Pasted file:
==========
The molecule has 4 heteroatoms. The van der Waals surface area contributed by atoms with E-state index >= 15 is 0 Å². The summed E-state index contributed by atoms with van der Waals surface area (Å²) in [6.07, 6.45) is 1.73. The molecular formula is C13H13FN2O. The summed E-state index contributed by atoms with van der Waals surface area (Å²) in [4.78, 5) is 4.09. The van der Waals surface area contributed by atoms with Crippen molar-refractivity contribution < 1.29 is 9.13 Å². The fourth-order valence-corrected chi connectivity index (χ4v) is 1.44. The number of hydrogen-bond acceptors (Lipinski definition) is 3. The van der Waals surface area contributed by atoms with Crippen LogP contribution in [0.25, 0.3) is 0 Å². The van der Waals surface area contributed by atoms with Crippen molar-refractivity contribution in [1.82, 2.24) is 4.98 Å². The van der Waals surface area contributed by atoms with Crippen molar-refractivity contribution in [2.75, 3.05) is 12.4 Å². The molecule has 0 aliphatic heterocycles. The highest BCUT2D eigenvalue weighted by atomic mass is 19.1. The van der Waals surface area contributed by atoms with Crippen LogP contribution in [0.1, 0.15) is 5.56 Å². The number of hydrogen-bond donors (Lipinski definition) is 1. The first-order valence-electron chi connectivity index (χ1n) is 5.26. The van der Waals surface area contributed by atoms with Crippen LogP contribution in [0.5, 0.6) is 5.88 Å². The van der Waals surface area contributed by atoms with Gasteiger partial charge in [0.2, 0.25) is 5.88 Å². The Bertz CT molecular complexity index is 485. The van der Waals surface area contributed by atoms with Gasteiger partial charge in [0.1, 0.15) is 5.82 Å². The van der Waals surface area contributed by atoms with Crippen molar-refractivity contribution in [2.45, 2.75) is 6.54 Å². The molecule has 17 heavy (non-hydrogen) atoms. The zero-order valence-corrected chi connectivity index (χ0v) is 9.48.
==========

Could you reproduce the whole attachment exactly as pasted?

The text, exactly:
The molecule has 4 heteroatoms. The van der Waals surface area contributed by atoms with E-state index >= 15 is 0 Å². The summed E-state index contributed by atoms with van der Waals surface area (Å²) in [6.07, 6.45) is 1.73. The molecular formula is C13H13FN2O. The summed E-state index contributed by atoms with van der Waals surface area (Å²) in [4.78, 5) is 4.09. The van der Waals surface area contributed by atoms with Crippen molar-refractivity contribution < 1.29 is 9.13 Å². The fourth-order valence-corrected chi connectivity index (χ4v) is 1.44. The number of hydrogen-bond acceptors (Lipinski definition) is 3. The van der Waals surface area contributed by atoms with Crippen LogP contribution in [0.25, 0.3) is 0 Å². The van der Waals surface area contributed by atoms with Crippen molar-refractivity contribution in [1.82, 2.24) is 4.98 Å². The van der Waals surface area contributed by atoms with Crippen molar-refractivity contribution in [2.75, 3.05) is 12.4 Å². The molecule has 0 aliphatic heterocycles. The highest BCUT2D eigenvalue weighted by atomic mass is 19.1. The van der Waals surface area contributed by atoms with Crippen LogP contribution in [0.1, 0.15) is 5.56 Å². The number of hydrogen-bond donors (Lipinski definition) is 1. The first-order valence-electron chi connectivity index (χ1n) is 5.26. The van der Waals surface area contributed by atoms with Crippen LogP contribution in [0.5, 0.6) is 5.88 Å². The van der Waals surface area contributed by atoms with Gasteiger partial charge in [0.2, 0.25) is 5.88 Å². The Bertz CT molecular complexity index is 485. The van der Waals surface area contributed by atoms with Gasteiger partial charge in [0.1, 0.15) is 5.82 Å². The van der Waals surface area contributed by atoms with Crippen molar-refractivity contribution in [2.45, 2.75) is 6.54 Å². The molecule has 17 heavy (non-hydrogen) atoms. The zero-order valence-corrected chi connectivity index (χ0v) is 9.48.